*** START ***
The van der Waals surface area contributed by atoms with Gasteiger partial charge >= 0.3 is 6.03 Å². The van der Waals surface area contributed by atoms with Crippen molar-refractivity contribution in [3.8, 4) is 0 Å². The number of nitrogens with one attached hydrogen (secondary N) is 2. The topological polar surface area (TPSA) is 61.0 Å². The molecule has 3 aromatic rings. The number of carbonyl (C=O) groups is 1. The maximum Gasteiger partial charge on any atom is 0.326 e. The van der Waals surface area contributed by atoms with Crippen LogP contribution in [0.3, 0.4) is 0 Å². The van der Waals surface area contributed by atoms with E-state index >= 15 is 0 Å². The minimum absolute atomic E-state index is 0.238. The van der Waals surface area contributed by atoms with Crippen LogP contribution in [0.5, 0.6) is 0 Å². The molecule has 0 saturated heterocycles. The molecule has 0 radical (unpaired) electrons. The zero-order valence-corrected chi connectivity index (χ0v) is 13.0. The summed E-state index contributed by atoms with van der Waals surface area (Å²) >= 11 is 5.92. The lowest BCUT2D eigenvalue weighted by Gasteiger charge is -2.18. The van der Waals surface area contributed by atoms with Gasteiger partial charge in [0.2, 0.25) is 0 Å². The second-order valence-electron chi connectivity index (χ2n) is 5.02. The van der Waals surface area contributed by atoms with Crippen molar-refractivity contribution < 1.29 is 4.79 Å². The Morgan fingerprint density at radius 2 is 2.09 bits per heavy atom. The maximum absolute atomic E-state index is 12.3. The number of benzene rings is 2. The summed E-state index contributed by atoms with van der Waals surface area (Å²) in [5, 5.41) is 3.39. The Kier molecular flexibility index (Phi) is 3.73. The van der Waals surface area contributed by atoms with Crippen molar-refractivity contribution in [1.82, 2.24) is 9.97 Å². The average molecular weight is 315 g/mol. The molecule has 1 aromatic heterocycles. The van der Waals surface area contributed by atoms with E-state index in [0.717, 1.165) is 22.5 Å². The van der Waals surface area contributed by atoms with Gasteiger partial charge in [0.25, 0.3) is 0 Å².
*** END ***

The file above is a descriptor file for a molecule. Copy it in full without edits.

The van der Waals surface area contributed by atoms with Gasteiger partial charge >= 0.3 is 6.03 Å². The van der Waals surface area contributed by atoms with Crippen molar-refractivity contribution in [3.8, 4) is 0 Å². The number of nitrogens with one attached hydrogen (secondary N) is 2. The topological polar surface area (TPSA) is 61.0 Å². The molecule has 3 aromatic rings. The number of carbonyl (C=O) groups is 1. The maximum Gasteiger partial charge on any atom is 0.326 e. The van der Waals surface area contributed by atoms with Crippen LogP contribution in [0.3, 0.4) is 0 Å². The van der Waals surface area contributed by atoms with E-state index >= 15 is 0 Å². The minimum absolute atomic E-state index is 0.238. The van der Waals surface area contributed by atoms with Crippen LogP contribution in [0.5, 0.6) is 0 Å². The molecule has 0 saturated heterocycles. The molecule has 0 radical (unpaired) electrons. The zero-order valence-corrected chi connectivity index (χ0v) is 13.0. The summed E-state index contributed by atoms with van der Waals surface area (Å²) >= 11 is 5.92. The lowest BCUT2D eigenvalue weighted by Gasteiger charge is -2.18. The van der Waals surface area contributed by atoms with Gasteiger partial charge in [0.2, 0.25) is 0 Å². The second-order valence-electron chi connectivity index (χ2n) is 5.02. The van der Waals surface area contributed by atoms with Crippen molar-refractivity contribution < 1.29 is 4.79 Å². The Morgan fingerprint density at radius 2 is 2.09 bits per heavy atom. The maximum absolute atomic E-state index is 12.3. The number of benzene rings is 2. The summed E-state index contributed by atoms with van der Waals surface area (Å²) in [5, 5.41) is 3.39. The Kier molecular flexibility index (Phi) is 3.73. The van der Waals surface area contributed by atoms with Crippen molar-refractivity contribution in [1.82, 2.24) is 9.97 Å². The average molecular weight is 315 g/mol. The molecule has 1 aromatic heterocycles. The van der Waals surface area contributed by atoms with E-state index in [0.717, 1.165) is 22.5 Å². The van der Waals surface area contributed by atoms with Gasteiger partial charge in [0.25, 0.3) is 0 Å².